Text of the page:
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Grizzled Skipper (Pyrgus malvae)

The Grizzled Skipper is a captivating species of butterfly, known for its small size and fast-flapping wings. These butterflies are a common sight in the warmer months of spring and summer, basking in the sunlight of open fields and vibrant, flowering landscapes. Their presence adds a dynamic element to the ecosystems they inhabit, serving as pollinators and indicators of environmental health.

Grizzled Skipper Butterfly

Scientific Classification

  • Family: Hesperiidae
  • Genus: Pyrgus
  • Scientific Name: Pyrgus malvae


This diminutive butterfly species, with its swift and erratic flight patterns, plays a significant role in the pollination process, contributing to the biodiversity of their habitats. Grizzled Skippers are not just a wonder to observe but also an essential part of maintaining the ecological balance in their native regions.

Description and Identification


The journey of the Grizzled Skipper begins with its caterpillar stage, which starts as a green larva adorned with longitudinal lines. As it matures, the caterpillar undergoes a transformation into a light brown hue, preparing for its next stage of life.


The chrysalis phase is fascinating, with the initial light green color of the chrysalis gradually shifting to brown. This transformation signifies the butterfly’s development and the imminent emergence of the adult.

Adult Butterfly

Sexual Dimorphism: Adult Grizzled Skippers exhibit a subtle difference between males and females; males have slightly angular wingtips, whereas females display rounded tips.

Color and Appearance: The adult butterfly’s wings, when open, showcase a distinctive checkered pattern of black to gray-black and white, with the smaller secondary wings appearing solid black to brownish black. The underside of the hindwings reveals a gray-brown to black checkered pattern with whitish spots and white veins when the wings are closed.

Grizzled SkipperPyrgus malvaeAverage Wingspan: The wingspan of the Grizzled Skipper ranges from 2.5 to 3.3 inches, a testament to its petite stature.

Flight Pattern: Characterized by swift and erratic movements, the flight of the Grizzled Skipper is a mesmerizing dance in the air.


The reproductive cycle of the Grizzled Skipper includes the laying of white, elongated eggs, singularly placed on the leaves of host plants, marking the beginning of a new generation.

Quick Facts

DistributionThe Grizzled Skipper graces various regions, from Europe to North America, including Alaska, Ontario, Michigan, Labrador, Quebec, the Appalachians, the Rocky Mountains, and New Mexico.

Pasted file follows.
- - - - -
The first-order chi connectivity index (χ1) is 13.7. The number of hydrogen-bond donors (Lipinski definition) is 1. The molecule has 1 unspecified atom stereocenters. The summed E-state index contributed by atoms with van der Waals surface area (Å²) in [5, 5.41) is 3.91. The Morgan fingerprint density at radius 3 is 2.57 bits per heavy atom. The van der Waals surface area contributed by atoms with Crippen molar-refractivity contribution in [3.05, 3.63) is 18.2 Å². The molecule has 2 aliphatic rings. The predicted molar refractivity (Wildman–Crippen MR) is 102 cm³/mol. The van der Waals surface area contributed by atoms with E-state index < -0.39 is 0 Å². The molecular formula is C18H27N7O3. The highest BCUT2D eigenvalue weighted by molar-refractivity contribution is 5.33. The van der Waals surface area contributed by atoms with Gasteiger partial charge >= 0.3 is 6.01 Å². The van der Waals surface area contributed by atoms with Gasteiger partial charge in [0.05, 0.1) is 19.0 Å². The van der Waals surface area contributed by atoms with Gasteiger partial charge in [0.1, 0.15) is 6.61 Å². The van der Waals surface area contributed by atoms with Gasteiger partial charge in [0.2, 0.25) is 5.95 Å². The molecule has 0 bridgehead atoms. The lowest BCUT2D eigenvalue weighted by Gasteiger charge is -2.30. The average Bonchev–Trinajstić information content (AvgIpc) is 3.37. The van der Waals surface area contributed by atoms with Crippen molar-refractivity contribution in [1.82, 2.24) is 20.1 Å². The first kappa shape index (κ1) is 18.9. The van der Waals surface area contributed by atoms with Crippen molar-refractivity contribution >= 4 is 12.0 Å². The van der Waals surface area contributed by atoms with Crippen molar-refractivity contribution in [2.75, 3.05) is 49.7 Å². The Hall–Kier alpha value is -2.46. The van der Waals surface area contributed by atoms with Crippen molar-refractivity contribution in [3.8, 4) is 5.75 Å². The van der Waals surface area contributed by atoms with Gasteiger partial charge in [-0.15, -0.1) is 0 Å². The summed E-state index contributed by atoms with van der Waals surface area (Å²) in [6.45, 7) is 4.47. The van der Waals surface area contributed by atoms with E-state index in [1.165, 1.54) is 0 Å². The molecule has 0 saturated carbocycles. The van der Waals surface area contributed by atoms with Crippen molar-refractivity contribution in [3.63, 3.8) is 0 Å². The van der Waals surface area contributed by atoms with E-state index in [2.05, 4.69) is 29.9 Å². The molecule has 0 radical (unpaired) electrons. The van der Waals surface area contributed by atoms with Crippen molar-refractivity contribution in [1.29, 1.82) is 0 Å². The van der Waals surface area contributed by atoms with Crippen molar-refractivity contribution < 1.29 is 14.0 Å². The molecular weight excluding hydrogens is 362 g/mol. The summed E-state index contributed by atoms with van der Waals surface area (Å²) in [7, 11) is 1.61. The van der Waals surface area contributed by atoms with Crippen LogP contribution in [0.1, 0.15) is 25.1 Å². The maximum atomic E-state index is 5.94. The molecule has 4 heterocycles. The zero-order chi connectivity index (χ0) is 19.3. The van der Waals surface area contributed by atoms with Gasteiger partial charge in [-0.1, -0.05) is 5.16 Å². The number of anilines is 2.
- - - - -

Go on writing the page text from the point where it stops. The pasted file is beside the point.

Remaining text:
HabitatThey thrive in a diverse array of environments, such as open forest edges, shrubby areas, flowering gardens, grassy hillsides, tundras, valley bottoms, barren lands, scrub oak openings, and meadows.
Lifespan of AdultsOne to two weeks.
Host PlantsPreferred host plants include Agrimony, creeping cinquefoil, and wild strawberry, which provide the necessary nourishment for their larvae.
Adult DietAdults primarily feed on the nectar of flowers, playing a crucial role in pollination.

How to Identify Grizzled Skipper?

Identifying a Grizzled Skipper can be an intriguing process, especially for those new to butterfly watching. Key features include their small size, rapid wing movement, and distinctive wing patterns. The adult Grizzled Skipper’s checkered black, gray-black, and white wings are unmistakable when open, and their closed wing underside patterns are equally distinctive. Observers should also note the angular wingtips in males compared to the rounded tips in females. These skippers frequent sunny, open spaces, particularly where their preferred blue- and violet-colored flowers bloom, providing ample opportunities for identification.

Did You Know?

  • Grizzled Skippers have a preference for plants with blue- and violet-colored flowers, a choice that not only aids in their camouflage but also meets their nectar needs.
  • Despite their small size, Grizzled Skippers are capable of rapid and long-distance flights, showcasing their adaptability and resilience.


The Grizzled Skipper, with its distinct characteristics and behaviors, is a fascinating subject for both amateur and experienced lepidopterists. Understanding and appreciating these butterflies is not just about recognizing their beauty but also about acknowledging their role in our ecosystems. Observing and preserving Grizzled Skippers can offer insights into the health of our environments and the importance of biodiversity.

Grizzled Skipper Pictures

Female Grizzled Skipper Butterfly
Grizzled Skipper Butterfly Images
Male Grizzled Skipper Butterfly

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Scientific Classification

  • Family: Hesperiidae
  • Genus: Pyrgus
  • Scientific Name: Pyrgus malvae
Published by Avatar on January 14, 2019.
Last Updated: February 24, 2024. ✅ Verified by: Butterfly Team